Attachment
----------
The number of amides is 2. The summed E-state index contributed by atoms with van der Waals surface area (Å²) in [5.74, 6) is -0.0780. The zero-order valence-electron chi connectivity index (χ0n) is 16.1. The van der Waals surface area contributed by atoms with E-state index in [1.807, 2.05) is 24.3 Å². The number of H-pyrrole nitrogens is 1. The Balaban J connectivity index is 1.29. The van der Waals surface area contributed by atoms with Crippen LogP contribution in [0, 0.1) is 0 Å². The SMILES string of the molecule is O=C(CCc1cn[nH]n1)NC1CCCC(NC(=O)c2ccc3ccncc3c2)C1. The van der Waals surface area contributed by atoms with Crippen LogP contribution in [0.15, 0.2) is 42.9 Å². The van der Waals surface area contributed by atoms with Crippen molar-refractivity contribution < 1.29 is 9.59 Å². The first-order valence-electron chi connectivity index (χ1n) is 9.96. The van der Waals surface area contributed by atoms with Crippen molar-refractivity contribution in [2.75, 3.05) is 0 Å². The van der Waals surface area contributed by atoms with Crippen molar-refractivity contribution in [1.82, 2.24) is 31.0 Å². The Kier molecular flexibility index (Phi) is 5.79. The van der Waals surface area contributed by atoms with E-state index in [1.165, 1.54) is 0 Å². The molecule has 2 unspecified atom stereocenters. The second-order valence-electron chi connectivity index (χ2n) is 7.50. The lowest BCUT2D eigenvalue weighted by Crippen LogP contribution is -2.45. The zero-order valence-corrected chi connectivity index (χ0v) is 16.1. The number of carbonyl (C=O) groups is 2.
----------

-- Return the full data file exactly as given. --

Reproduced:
The number of amides is 2. The summed E-state index contributed by atoms with van der Waals surface area (Å²) in [5.74, 6) is -0.0780. The zero-order valence-electron chi connectivity index (χ0n) is 16.1. The van der Waals surface area contributed by atoms with E-state index in [1.807, 2.05) is 24.3 Å². The number of H-pyrrole nitrogens is 1. The Balaban J connectivity index is 1.29. The van der Waals surface area contributed by atoms with Crippen LogP contribution in [0, 0.1) is 0 Å². The SMILES string of the molecule is O=C(CCc1cn[nH]n1)NC1CCCC(NC(=O)c2ccc3ccncc3c2)C1. The van der Waals surface area contributed by atoms with Crippen LogP contribution in [0.15, 0.2) is 42.9 Å². The van der Waals surface area contributed by atoms with Crippen molar-refractivity contribution < 1.29 is 9.59 Å². The first-order valence-electron chi connectivity index (χ1n) is 9.96. The van der Waals surface area contributed by atoms with Crippen molar-refractivity contribution in [2.75, 3.05) is 0 Å². The van der Waals surface area contributed by atoms with Crippen molar-refractivity contribution in [1.82, 2.24) is 31.0 Å². The Kier molecular flexibility index (Phi) is 5.79. The van der Waals surface area contributed by atoms with E-state index in [1.165, 1.54) is 0 Å². The molecule has 2 unspecified atom stereocenters. The second-order valence-electron chi connectivity index (χ2n) is 7.50. The lowest BCUT2D eigenvalue weighted by Crippen LogP contribution is -2.45. The zero-order valence-corrected chi connectivity index (χ0v) is 16.1. The number of carbonyl (C=O) groups is 2.